This time, the Your City, Your Spot, Your Style tour takes us to the dynamic, eclectic Mexican capital of Mexico City, where is accompanied by model and TV presenter . A whirlwind day out takes them to several spots around the city that showcase Mexico’s traditional side while also keeping an eye on the future. This sprawling city isn’t just a metropolis; it’s a megalopolis, with millions of people and thousands of microcosms contained inside it. With their visit, Nico and Lety aim to uncover some of the stories that make Mexico City unique.
1. A stroll through Alameda Central and the Palacio de Bellas Artes
Mexico City has undergone a rebirth in the past few years, and part of this effort to make the city more beautiful, green and livable is to revive its parks, gardens and public spaces. The queen of them all, however, has been around all along: , a one-time Aztec Marketplace redesigned as a public park in the 16th century. Nico and Lety take some time to wander its paved paths and decorative fountains and statues, discussing the best aspects of Mexico City today.
Just next to the park, the elegantis a fine example of Mexican design and civic planning just after the Mexican Civil War, as well as a great photo opportunity. With its neoclassical and art nouveau exterior and its murals by Diego Rivera, the building is a perfect melding of European traditions and the creativity and innovation represented by the Americas nearly 100 years ago. Today, it is a cultural center showcasing exhibitions as well as theater and ballet performances.
“Alameda and the Palace of Fine Arts represented a side of Mexico I’d never seen before,” says Nico. “In the middle of such a bustling, massive city, it feels really special to discover these places of elegance and calm.”
2. A visit to the Museo de Arte Popular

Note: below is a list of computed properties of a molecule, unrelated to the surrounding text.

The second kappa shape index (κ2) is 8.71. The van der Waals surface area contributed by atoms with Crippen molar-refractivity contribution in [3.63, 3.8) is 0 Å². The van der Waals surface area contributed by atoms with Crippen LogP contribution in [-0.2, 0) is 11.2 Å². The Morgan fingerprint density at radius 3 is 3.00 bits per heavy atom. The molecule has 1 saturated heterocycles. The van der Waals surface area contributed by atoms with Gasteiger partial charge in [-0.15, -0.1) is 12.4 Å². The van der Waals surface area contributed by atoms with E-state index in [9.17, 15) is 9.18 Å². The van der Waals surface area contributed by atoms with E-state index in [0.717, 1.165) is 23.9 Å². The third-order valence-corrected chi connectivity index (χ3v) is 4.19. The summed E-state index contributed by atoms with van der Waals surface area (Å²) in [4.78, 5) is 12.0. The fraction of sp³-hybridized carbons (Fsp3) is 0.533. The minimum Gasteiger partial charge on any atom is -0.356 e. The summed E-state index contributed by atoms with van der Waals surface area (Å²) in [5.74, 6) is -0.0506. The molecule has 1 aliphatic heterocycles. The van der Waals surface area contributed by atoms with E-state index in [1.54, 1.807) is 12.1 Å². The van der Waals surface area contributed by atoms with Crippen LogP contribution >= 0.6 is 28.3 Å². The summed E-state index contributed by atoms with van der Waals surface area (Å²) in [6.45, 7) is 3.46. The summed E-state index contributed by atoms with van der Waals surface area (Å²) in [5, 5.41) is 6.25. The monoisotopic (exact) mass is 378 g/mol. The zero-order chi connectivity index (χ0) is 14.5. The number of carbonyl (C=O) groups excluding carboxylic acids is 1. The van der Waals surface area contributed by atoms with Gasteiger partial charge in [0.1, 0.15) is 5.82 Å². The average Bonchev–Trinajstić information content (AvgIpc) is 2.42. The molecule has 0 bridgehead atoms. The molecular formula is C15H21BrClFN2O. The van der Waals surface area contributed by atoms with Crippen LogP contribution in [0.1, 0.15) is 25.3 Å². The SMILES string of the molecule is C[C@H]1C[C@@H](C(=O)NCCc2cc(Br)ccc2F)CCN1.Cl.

Originally built to house the fire department and the police inspector general, this 1928 art deco building is now a showcasing some of Mexico’s most beautiful and intricate handicrafts. These include the famed Alebrijes, Oaxacan-Mexican folk art sculptures of fantastical creatures, which the museum is also showcasing in an outdoor expo of contemporary versions on Paseo de la Reforma. After a 20 minute tour with the museum’s general director, Nico and Lety try their hand at their own Mexican folk art, taking time to plan the designs they will paint on their own Mexican ceramic pitchers. Of course Nico’s colors aren’t hard to guess: he chooses the colors of the F1 team.
“It was nice to take a closer look at Mexican culture at the museum,” says Nico. “I was also very happy to get fully immersed in the world of Mexican pottery painting, and to honor my team with the colors I chose!"
3. A bite to eat at Azul Histórico Restaurant
Mexico City has been experiencing a culinary revolution, as visitors come to the capital to experience a rich and varied cuisine that goes far beyond tortillas. The fervor over Mexican cuisine has only been helped by its 2010 UNESCO designation as a cultural treasure along with French cuisine. Helmed by chef Ricardo Muñoz Zurita, melds both classic and contemporary architectural and culinary themes. Set in a renovated 17th century nobleman’s home in the city’s historical district, the restaurant’s patio has trees growing up through it, their leaves forming a protective tent over the diners.
The cuisine is a melding of various traditions from different parts of the country, including a lot of dishes visitors may never have tried before. Nico and Lety not only get to sample a couple of dishes, like the Oaxacan shrimp with green pipian sauce, they also have the chance to make their very own gluten-free tacos, filled with cochinita pibil - a traditional Mexican slow-roasted pork from the Yucatán Península. They are accompanied by a mariachi band, who serenade them with the sounds of Mexico.
“This is Mexican food like I’ve never tasted it before,” says Nico. “Sampling and preparing these dishes in their own country gives me a new appreciation for this sophisticated cuisine. Will Mexican food become the new French? I hope so!”